Does Defecating Qualify as an “Excited Utterance”?

The lawyer who sent in this opinion wrote that it will “make you pee in your pants laughing.” Maybe he was just caught up in the spirit of the opinion, which begins:

This case decides the heretofore undecided question of whether the act of defecating in one’s pants upon being informed of a pending criminal charge is a relevant fact for the jury.

That’s a heckuva way to get your reading audience’s attention. Here’s what happened:

The prosecutor elicited testimony from the arresting officer that, upon being informed he was under arrest for sexual child assault, the defendant defecated in his pants (although he denied doing so at trial). Defense counsel objected on relevancy grounds and the judge sustained the objection. The judge told the jury to disregard the comment. Oh yeah, I’m sure the jurors were able to just completely forget that little tidbit.

The defendant appealed, asserting a mistrial should have been granted. On appeal, the prosecutor argued that the defendant’s unseemly accident was admissible as an “excited utterance” under the rules of evidence.

“Excited utterance” is an exception to the rule the bars the introduction of hearsay testimony. Hearsay–that is, statements made outside of court–are, subject to many exceptions, barred because they are deemed untrustworthy. The basis for admitting an excited utterance into evidence is the belief that statements made under shock or surprise are likely to be trustworthy.

Judge Hardberger, writing for the Texas Court of Appeals, did an admirable job of fairly identifying the conflicting inferences that could be drawn from the alleged act by the defendant. After rejecting defendant’s argument that the act had no relevance, he wrote:

On the other hand, defecation in one’s pants upon arrest does not necessarily indicate guilt. Such an act could be evidence of the innocence of a man accused of a heinous crime he didn’t do … Granted, it could also be the act of a guilty person being found out. Or it could simply be the act of a man sick to his stomach.

The court determined that the trial judge’s instruction to the jury to disregard the testimony cured any possible error.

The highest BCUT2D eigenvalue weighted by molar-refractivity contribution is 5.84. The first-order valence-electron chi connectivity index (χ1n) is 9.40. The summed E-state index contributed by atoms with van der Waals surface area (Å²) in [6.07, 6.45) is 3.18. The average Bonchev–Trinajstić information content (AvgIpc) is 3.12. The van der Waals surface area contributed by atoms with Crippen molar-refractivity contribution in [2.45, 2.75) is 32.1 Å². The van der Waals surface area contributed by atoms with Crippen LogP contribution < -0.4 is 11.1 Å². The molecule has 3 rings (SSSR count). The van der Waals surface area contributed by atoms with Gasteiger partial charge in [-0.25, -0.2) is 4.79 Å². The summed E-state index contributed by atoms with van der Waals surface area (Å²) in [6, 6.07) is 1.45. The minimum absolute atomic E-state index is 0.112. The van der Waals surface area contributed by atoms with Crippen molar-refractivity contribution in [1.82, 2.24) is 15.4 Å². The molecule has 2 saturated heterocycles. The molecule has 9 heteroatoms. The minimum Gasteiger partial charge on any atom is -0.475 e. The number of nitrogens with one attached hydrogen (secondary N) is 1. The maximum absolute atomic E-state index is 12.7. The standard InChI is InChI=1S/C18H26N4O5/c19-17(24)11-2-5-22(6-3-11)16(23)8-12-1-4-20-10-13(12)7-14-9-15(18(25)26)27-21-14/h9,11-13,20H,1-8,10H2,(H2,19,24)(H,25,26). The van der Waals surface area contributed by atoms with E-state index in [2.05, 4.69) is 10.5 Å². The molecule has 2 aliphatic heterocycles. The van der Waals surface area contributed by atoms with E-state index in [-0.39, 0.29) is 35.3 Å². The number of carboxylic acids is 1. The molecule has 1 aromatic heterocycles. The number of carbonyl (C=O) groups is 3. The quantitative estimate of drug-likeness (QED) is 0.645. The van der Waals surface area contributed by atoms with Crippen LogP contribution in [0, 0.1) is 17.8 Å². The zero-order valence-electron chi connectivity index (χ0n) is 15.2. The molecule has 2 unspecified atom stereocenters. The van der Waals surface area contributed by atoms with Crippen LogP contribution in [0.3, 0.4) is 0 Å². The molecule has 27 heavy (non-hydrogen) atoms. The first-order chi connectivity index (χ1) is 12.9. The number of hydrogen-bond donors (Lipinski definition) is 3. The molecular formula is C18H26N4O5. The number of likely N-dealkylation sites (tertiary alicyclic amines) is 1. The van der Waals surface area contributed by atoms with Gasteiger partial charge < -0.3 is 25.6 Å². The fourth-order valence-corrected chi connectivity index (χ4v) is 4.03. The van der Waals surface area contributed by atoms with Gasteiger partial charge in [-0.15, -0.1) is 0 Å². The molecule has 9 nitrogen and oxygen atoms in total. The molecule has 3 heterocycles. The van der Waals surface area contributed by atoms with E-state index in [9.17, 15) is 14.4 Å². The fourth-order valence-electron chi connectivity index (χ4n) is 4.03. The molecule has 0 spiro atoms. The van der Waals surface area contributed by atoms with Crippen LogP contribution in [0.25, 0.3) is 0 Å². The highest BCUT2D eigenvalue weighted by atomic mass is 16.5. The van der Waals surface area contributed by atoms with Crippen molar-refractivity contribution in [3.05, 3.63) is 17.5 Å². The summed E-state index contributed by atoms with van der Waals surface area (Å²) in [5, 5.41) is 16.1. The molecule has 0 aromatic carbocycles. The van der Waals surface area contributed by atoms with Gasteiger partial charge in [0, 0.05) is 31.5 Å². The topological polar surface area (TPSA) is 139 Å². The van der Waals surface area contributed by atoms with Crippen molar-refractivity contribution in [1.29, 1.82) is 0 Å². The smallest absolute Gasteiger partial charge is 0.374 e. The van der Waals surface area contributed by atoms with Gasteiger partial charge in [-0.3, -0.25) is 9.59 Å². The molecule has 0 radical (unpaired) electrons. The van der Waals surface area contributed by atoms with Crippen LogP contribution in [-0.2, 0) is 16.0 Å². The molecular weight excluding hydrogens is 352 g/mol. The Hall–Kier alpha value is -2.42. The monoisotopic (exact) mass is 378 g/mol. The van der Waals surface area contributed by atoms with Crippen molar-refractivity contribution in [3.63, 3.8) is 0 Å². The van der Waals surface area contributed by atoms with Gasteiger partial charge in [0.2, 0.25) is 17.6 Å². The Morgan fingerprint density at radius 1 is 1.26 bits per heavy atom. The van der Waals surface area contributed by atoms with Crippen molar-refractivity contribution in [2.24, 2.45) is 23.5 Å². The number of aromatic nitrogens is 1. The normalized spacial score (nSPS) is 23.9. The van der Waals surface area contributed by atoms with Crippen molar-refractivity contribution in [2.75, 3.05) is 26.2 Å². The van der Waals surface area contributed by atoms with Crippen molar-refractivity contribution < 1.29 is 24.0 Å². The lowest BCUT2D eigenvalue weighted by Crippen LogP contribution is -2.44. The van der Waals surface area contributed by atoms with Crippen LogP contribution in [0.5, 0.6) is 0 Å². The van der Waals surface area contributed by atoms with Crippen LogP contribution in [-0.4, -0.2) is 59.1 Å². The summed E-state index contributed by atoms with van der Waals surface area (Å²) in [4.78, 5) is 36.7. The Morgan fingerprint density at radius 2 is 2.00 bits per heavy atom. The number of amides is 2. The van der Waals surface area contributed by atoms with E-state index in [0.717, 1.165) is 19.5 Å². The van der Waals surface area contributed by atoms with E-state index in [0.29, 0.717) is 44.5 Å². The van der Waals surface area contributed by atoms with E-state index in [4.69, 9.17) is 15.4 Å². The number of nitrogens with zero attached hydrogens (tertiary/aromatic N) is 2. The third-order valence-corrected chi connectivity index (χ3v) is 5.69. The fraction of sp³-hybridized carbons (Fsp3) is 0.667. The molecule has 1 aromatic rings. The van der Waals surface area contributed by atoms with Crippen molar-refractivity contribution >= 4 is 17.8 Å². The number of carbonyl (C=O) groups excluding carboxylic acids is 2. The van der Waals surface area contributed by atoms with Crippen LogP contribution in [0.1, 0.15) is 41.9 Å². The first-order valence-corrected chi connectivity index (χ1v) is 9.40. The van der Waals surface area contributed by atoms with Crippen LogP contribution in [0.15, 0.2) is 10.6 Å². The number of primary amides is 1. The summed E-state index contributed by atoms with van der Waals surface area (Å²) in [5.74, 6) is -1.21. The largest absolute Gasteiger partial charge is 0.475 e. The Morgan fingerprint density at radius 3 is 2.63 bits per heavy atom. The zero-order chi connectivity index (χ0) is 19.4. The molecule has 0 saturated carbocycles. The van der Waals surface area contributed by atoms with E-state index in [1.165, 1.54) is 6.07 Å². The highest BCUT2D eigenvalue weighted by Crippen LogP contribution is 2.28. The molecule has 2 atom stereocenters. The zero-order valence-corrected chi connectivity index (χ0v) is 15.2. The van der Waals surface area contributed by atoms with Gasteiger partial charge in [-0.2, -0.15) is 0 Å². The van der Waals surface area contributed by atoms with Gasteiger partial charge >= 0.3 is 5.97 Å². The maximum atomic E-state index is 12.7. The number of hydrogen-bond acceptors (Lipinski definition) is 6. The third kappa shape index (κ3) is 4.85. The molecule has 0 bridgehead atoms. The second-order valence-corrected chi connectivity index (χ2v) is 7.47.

Marles v. State, 919 S.W.2d 669, 670–71 (Tex. Crim. App. 1996). Thanks to David Keller.

Leave a Reply

You can use these HTML tags

<a href="" title=""> <abbr title=""> <acronym title=""> <b> <blockquote cite=""> <cite> <code> <del datetime=""> <em> <i> <q cite=""> <s> <strike> <strong>




Andrew Jay McClurg is a law professor whose teaching and research interests include tort law, products liability, legal education, privacy law and firearms policy. He holds the Herbert Herff Chair of Excellence in Law at the University of Memphis Cecil C. Humphreys School of Law.
Learn more...

Funny Law School Stories
For all its terror and tedium, law school can be a hilarious place. Everyone has a funny law school story. What’s your story?

Strange Judicial Opinions
Large collection of oddball and off-the-wall judicial opinions and orders.

Product Warning Labels
A variety of warning labels, some good, some silly and some just really odd. If you come encounter a funny or interesting product warning label, please send it along.

Tortman! Andrew J McClurg
Tortland collects interesting tort cases, warning labels, and photos of potential torts. Raise risk awareness. Play "Spot the Tort."

Weird Patents
Think it’s really hard to get a patent? Think again.

Legal Oddities
From the simply curious to the downright bizarre, a collection of amusing law-related artifacts.

Spot the Tort
Have fun and make the world a safer place. Send in pictures of dangerous conditions you stumble upon (figuratively only, we hope) out there in Tortland.

Legal Education
Collecting any and all amusing tidbits related to legal education.

Harmless Error
McClurg's twisted legal humor column ran for more than four years in the American Bar Association Journal.